DNS Forwarder Configuration

To configure the DNS Forwarder, navigate to Services > DNS Forwarder

The available options for the DNS Forwarder are:


Controls whether or not the DNS Forwarder service is enabled.

Checking this box turns on the DNS Forwarder, or uncheck to disable this service.

Two DNS services cannot both be active at the same time on the same ports. This includes, but is not limited to, the DNS Resolver, the DNS Forwarder, and the BIND package. Ensure other services are disabled or moved to different ports before attempting to enable the DNS Forwarder.

DHCP Registration

Controls whether or not internal machine names for DHCP clients are registered in the DNS Forwarder. The domain name from System > General Setup is used as the domain name on the hosts.

This feature allows systems using the DNS Forwarder as their DNS server to resolve these names using DNS.


This only works for clients that specify a hostname in their DHCP requests.

Static DHCP

This works the same as Register DHCP leases in DNS forwarder, except that it registers the DHCP static mapping addresses.

Prefer DHCP

Controls whether DNS records from DHCP sources are returned before host overrides if both use the same name.

When one IP address has multiple hostnames, doing a reverse lookup may give an unexpected result if one of the hostname is in host overrides and the system uses another hostname over DHCP. Checking this option will place the DHCP obtained hostnames above the static mappings in the hosts file on the firewall, causing them to be consulted first.

This only affects reverse lookups (PTR), since they only return the first result and not multiple. For example, this would yield a result of labserver01.example.com, a test server DHCP obtained IP address, rather than a host override name of testwww.example.com that would be returned otherwise.

Query DNS servers sequentially

Controls whether the DNS Forwarder queries all DNS servers at the same time, or in sequence.

By default the firewall queries all DNS servers simultaneously and uses the fastest result. This is not always desirable, especially if there is a local DNS server with custom hostnames that could by bypassed if a faster public DNS server replies first.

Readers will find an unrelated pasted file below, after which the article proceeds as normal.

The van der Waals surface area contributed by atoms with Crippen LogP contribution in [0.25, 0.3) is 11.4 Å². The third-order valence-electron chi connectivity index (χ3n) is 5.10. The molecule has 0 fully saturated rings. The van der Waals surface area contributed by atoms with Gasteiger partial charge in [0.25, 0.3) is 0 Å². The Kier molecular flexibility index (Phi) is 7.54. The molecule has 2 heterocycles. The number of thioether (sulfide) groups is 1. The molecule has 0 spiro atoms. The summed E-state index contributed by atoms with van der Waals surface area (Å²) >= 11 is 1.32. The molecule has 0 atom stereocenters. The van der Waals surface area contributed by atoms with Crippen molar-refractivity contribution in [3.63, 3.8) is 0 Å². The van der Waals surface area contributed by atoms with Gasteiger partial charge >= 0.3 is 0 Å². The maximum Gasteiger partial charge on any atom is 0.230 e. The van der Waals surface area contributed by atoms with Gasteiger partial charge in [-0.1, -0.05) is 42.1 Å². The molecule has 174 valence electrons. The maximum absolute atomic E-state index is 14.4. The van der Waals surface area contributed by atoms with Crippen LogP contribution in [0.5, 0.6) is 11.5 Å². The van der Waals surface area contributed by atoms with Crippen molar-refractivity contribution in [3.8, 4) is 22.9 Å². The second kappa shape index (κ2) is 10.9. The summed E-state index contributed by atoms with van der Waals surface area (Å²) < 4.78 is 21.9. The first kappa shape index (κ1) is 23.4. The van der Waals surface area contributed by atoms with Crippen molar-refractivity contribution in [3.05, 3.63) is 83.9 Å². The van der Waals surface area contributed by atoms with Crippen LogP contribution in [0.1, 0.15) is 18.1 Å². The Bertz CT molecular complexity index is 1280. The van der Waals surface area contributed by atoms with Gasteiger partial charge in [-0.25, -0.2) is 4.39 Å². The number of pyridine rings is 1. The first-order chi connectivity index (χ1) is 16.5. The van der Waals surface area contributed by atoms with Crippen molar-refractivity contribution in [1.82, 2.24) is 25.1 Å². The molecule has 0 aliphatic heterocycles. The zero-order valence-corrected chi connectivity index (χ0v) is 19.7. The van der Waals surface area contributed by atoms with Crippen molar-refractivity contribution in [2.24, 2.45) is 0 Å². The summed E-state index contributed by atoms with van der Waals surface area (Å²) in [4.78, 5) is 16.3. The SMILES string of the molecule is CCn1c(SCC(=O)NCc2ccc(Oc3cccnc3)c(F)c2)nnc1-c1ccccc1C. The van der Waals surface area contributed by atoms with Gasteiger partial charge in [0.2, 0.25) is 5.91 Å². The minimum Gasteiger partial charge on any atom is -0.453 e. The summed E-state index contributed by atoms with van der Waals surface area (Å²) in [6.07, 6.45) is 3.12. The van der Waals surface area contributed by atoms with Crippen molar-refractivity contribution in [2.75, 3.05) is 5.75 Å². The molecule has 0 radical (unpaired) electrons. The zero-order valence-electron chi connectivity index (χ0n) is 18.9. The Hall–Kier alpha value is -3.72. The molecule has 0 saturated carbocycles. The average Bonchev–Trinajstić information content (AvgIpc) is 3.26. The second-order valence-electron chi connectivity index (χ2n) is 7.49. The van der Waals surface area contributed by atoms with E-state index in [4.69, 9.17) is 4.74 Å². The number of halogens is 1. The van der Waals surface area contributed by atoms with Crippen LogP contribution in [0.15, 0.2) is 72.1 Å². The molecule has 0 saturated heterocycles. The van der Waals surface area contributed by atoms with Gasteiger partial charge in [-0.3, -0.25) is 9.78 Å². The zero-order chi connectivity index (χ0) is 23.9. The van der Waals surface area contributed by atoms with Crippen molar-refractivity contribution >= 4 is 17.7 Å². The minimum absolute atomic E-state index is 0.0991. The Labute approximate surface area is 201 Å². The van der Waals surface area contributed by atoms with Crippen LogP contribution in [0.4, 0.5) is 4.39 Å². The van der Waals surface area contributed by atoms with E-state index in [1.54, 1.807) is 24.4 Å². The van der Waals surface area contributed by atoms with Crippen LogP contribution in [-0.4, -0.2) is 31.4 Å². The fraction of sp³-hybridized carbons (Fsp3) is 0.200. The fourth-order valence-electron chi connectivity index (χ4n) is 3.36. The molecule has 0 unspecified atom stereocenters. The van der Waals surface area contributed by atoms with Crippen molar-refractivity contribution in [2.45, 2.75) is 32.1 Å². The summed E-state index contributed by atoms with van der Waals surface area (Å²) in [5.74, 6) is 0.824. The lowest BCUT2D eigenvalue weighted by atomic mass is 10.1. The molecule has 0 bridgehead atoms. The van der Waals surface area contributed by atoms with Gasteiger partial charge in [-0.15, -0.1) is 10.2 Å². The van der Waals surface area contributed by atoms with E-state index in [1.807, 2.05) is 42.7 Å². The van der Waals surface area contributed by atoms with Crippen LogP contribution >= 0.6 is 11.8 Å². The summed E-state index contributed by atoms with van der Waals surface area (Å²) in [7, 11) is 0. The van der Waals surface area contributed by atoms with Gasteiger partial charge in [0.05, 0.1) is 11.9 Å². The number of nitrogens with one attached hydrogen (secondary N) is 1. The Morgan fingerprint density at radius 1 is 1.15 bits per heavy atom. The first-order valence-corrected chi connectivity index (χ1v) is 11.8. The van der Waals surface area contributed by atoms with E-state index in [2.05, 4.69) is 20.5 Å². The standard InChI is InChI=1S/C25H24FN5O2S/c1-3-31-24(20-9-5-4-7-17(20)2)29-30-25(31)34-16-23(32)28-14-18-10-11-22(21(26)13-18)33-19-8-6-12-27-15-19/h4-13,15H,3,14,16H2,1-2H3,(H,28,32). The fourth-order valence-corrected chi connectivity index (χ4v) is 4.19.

Checking this option causes queries to be made to each DNS server in sequence from the top down, and the firewall waits for a timeout before moving on to the next DNS server in the list. This results in more predictable responses but may be considerably slower if a server high in the list is unreachable.

Require domain

Controls whether or not the DNS Forwarder requires a domain name on hostnames to be forwarded to upstream DNS servers.

When checked, hosts without a domain name will still be checked against host overrides and DHCP results, but they will not be queried against name servers. If a short hostname does not exist locally, an NXDOMAIN result (“Not Found”) is returned to the client.

Do not forward private reverse lookups

Controls whether or not the DNS Forwarder will make reverse DNS (PTR Record) lookups for RFC1918 private IP addresses to upstream name servers.

The DNS Forwarder will still return results from local entries in either case.


Use a domain override entry for the reverse lookup zone, e.g. 1.168.192.in-addr.arpa, to make the DNS Forwarder send queries for a specific subnet to a DNS server.

Listen Port

The TCP and UDP port on which the DNS Forwarder will listen for queries from clients. By default this is port 53. This is the normal port for any DNS server, as it is the port expected by clients.

Certain use cases may involve moving the DNS Forwarder to another Listen Port, such as 5353 or 54, and then specific sources may be forwarded there via port forwards.


The network interface(s) to which the DNS Forwarder will bind when listening for queries from clients.

By default the DNS Forwarder listens on every available interface and IPv4 and IPv6 address. This option limits the interfaces where the DNS Forwarder will accept and answer queries. This can be used to increase security in addition to firewall rules.

If specific interfaces are selected, both the IPv4 and IPv6 addresses on those interfaces will be used for answering queries. Queries sent to other IP addresses on the firewall will be silently discarded.

Strict Interface Binding

Controls how the dnsmasq daemon binds to interfaces when deciding how to handle queries.

When set, the DNS forwarder will only bind to the interfaces containing the IP addresses selected in the Interface control, rather than binding to all interfaces and discarding queries to other addresses.

This can be used similarly to the Listen Port for controlling the way that the service binds so that it can coexist with other DNS services that have similar options.


This option is not compatible with IPv6. If this is checked, the dnsmasq daemon will not bind to any IPv6 addresses.

Advanced Options

Custom dnsmasq configuration parameters that are not configurable in the GUI can be placed in Advanced Options. Separate each command by either a space or a newline.

For example, to set a lower TTL for DNS records:


To craft a wildcard DNS record resolving *.lab.example.com to


See also

For more information on the possible parameters that may be used, consult the dnsmasq documentation.